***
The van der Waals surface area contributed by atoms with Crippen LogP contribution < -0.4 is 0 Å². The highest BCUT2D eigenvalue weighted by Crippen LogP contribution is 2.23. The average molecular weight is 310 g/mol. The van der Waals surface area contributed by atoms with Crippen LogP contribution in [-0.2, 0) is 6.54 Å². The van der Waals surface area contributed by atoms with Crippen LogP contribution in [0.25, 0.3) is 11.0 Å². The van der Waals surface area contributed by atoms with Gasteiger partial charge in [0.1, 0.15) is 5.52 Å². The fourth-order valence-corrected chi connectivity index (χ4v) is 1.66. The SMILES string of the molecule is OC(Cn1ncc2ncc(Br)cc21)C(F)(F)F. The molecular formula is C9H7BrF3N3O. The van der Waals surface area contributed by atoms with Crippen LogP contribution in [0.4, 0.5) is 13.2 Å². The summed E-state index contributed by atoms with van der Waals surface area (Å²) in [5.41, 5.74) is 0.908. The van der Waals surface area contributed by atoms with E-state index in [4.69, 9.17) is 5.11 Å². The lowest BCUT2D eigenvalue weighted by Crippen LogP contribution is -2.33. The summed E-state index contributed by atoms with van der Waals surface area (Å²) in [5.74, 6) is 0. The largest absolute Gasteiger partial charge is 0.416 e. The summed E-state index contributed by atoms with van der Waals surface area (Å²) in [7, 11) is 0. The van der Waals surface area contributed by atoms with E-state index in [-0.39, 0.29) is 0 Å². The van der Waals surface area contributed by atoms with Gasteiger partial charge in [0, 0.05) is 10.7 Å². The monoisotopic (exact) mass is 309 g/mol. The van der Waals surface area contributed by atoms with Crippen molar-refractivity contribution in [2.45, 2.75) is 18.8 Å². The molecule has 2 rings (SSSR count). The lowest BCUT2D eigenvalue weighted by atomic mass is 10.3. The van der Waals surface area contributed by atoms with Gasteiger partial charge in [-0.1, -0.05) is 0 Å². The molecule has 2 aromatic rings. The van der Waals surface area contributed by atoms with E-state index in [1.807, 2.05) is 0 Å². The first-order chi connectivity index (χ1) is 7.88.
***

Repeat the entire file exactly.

The van der Waals surface area contributed by atoms with Crippen LogP contribution < -0.4 is 0 Å². The highest BCUT2D eigenvalue weighted by Crippen LogP contribution is 2.23. The average molecular weight is 310 g/mol. The van der Waals surface area contributed by atoms with Crippen LogP contribution in [-0.2, 0) is 6.54 Å². The van der Waals surface area contributed by atoms with Crippen LogP contribution in [0.25, 0.3) is 11.0 Å². The van der Waals surface area contributed by atoms with Gasteiger partial charge in [0.1, 0.15) is 5.52 Å². The fourth-order valence-corrected chi connectivity index (χ4v) is 1.66. The SMILES string of the molecule is OC(Cn1ncc2ncc(Br)cc21)C(F)(F)F. The molecular formula is C9H7BrF3N3O. The van der Waals surface area contributed by atoms with Crippen LogP contribution in [0.4, 0.5) is 13.2 Å². The summed E-state index contributed by atoms with van der Waals surface area (Å²) in [5.41, 5.74) is 0.908. The van der Waals surface area contributed by atoms with E-state index in [4.69, 9.17) is 5.11 Å². The lowest BCUT2D eigenvalue weighted by Crippen LogP contribution is -2.33. The summed E-state index contributed by atoms with van der Waals surface area (Å²) in [5.74, 6) is 0. The largest absolute Gasteiger partial charge is 0.416 e. The summed E-state index contributed by atoms with van der Waals surface area (Å²) in [7, 11) is 0. The van der Waals surface area contributed by atoms with E-state index in [-0.39, 0.29) is 0 Å². The van der Waals surface area contributed by atoms with Gasteiger partial charge in [0, 0.05) is 10.7 Å². The monoisotopic (exact) mass is 309 g/mol. The van der Waals surface area contributed by atoms with Crippen molar-refractivity contribution in [2.45, 2.75) is 18.8 Å². The molecule has 2 rings (SSSR count). The lowest BCUT2D eigenvalue weighted by atomic mass is 10.3. The van der Waals surface area contributed by atoms with Gasteiger partial charge in [-0.1, -0.05) is 0 Å². The molecule has 2 aromatic rings. The van der Waals surface area contributed by atoms with E-state index in [1.807, 2.05) is 0 Å². The first-order chi connectivity index (χ1) is 7.88.